No – what I mean by a general disposition towards pluralism is rather as follows: the investment in these historical splits takes on a fetish character when we fail to realise that they are no longer relevant for the praxis of communist reconstitution, and thus a pluralist disposition towards these questions is exactly what is needed so that we can leave said fetish behind and concentrate on the future. The 20th century’s evental sequence – which arguable stretches from 1917 to something like 1989 – is one that has closed; and it is high time to realise this.
When in a recent article for the New Left Review Slavoj Žižek talked about the necessity to ‘Begin at the beginning again’ my reading of this is not the obvious vulgar one: Žižek wants us to forget the 20th century and naively return to some pre-Leninist, or even pre-Marxist, idea of communism. What I take him to be saying is closer to what I argue now: the Marxist event sequence of the 20th century has closed, and an over-invested faith in what actually happened blinds us the way things have moved on regardless of this sequence and how we should retool our more fundamental faith to meet this challenge. A disposition towards communist pluralism is a strategic necessity as this particular point in history. And not only that, it allows us the opportunity to engage in a level of analysis that is not tied to endless historical exegesis and references to 20th century events.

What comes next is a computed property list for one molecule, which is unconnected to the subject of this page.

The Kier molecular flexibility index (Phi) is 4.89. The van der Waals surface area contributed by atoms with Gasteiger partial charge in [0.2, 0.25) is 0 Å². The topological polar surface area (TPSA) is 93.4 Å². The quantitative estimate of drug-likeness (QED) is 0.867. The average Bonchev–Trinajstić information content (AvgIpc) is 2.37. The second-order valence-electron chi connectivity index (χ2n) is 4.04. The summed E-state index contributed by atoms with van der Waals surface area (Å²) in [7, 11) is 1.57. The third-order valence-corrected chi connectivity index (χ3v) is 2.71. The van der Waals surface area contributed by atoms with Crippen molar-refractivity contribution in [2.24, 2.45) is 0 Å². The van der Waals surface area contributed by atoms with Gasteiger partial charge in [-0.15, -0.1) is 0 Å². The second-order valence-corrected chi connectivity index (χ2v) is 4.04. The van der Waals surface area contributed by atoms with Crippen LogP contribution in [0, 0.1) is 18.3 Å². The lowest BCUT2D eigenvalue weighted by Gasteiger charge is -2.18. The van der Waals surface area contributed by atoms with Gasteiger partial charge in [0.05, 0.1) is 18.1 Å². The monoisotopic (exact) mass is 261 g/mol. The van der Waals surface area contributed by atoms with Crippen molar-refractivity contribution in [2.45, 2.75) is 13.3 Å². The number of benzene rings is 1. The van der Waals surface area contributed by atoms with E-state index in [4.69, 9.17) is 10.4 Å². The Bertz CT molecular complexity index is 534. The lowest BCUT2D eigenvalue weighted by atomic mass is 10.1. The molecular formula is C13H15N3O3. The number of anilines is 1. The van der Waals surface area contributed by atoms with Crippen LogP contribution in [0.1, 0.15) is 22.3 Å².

Or to put it another way, our challenge today is not to fetishise even Marx but to repeat that fundamental gesture of Marx when he disappeared for more than ten years to write das Kapital. Nowadays we have to put our faith in philosophy and conduct new dialectical analyses of the situation. History does not culminate in the present; history has failed us – any good liberal will be quick to evoke history as a bogeyman to warn us away from communism.
Rather than get trapped in the vicious cycle of refuting the dubious claim, our move is to demonstrate with the utmost logical rigour why capitalism fails and oppresses, and how only radical communist ideas lead us out of the historic-deadlock of the rarefied false dichotomy between free market liberalism and authoritarian state socialism.